i do not believe this adjustment was manual....too many sites where hit that were ’caught in the crossfire’, and neither buying nor selling links.  :)

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from rustybrick 3612 Days ago #
Votes: 0

"Youtube going to a TBPR 3 kinda tells me some of it was algorithmic."  I addressed that in my post.  But again, I can be 100% wrong.

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from iBrian 3612 Days ago #
Votes: 0

Barry, are you seriously telling us that Google did a manual Toolbar PR reduction on YouTube? I think it shows the weakness of your argument that you really can’t address it in your post.IMO the YouTube issue is pretty indicative of an algorithmic issue, that Google quickly tried to correct with another update.Of course, if SEO’s stopped reading the exact same blogs and went out into the wider world, they might notice that. :)

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from rustybrick 3612 Days ago #
Votes: 1

Brian,<div></div><div>I am saying it was a mistake.  I can of course be wrong... Did you read my post?</div><div></div>The form collected hundreds, if not thousands of sites. Google probably put a person or two on the task of scanning the list to validate if those sites sold links. YouTube was on the list, the person who reviewed it may have been on the call and forgot to uncheck it as a site that sells links and moved on.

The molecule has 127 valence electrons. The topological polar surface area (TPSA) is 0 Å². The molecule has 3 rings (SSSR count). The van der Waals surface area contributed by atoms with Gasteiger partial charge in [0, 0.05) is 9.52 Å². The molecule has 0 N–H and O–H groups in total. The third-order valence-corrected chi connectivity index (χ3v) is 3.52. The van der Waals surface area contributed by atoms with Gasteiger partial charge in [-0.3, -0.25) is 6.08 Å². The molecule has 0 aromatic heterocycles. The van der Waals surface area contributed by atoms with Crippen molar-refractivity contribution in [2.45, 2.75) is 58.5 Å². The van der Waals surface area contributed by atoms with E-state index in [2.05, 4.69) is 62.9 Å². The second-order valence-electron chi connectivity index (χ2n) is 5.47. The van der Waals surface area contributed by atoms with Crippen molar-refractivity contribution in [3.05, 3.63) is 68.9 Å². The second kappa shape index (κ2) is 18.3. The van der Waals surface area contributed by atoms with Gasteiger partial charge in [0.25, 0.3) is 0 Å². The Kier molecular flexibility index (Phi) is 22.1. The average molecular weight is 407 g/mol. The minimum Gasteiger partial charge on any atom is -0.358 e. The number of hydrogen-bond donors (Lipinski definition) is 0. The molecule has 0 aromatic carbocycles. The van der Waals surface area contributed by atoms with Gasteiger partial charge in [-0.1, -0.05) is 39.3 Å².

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from mvandemar 3612 Days ago #
Votes: 0

<blockquote>Barry, are you seriously telling us that Google did a manual Toolbar PR reduction on YouTube?</blockquote>iBrian, you’re relying on two huge misconceptions with that statement:1) No SEO would ever be enough of a smartass to file a spam report on a website that Google owned, and2) The Google team actually checked all of the reports before applying the penalties.The only way his argument shows any weakness is if you can say with 100% certainty neither of those are true.Great post Barry.

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from DazzlinDonna 3612 Days ago #
Votes: 2

I think it was a) likely generated via spam reports, b) hand penalized, and c) a few were caught up in some oopsies, youtube included.  So, I concur with Barry’s assessment.  It would be pretty easy to miss unchecking a checkbox.

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from shimsand 3612 Days ago #
Votes: 0

My programmer who resolved my "This site may harm your computer says that it might be from another SEO trying to sabotage his competitor (me) in the SERPs.  I hope he’s wrong, and that SEO’s are not reporting other SEO’s to Google, or doing anything malicious to each other.

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from mvandemar 3612 Days ago #
Votes: 0

<blockquote>It would be pretty easy to miss unchecking a checkbox.</blockquote>Even easier to hit the one that just says "Select All". :P

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from dannysullivan 3612 Days ago #
Votes: 0

Sigh. Well, Barry, you know that article I wrote back in early October -- Google said this was done mostly through a manual process. So yeah, it was a manual process. And I’ve no doubt that the paid link reporting tool, which is mostly known only to SEOs, is one of several ways Google added to the preexisting data of sites that it was preventing from passing PageRank and now making visible through PR drops.YouTube, of course, it just flipping weird.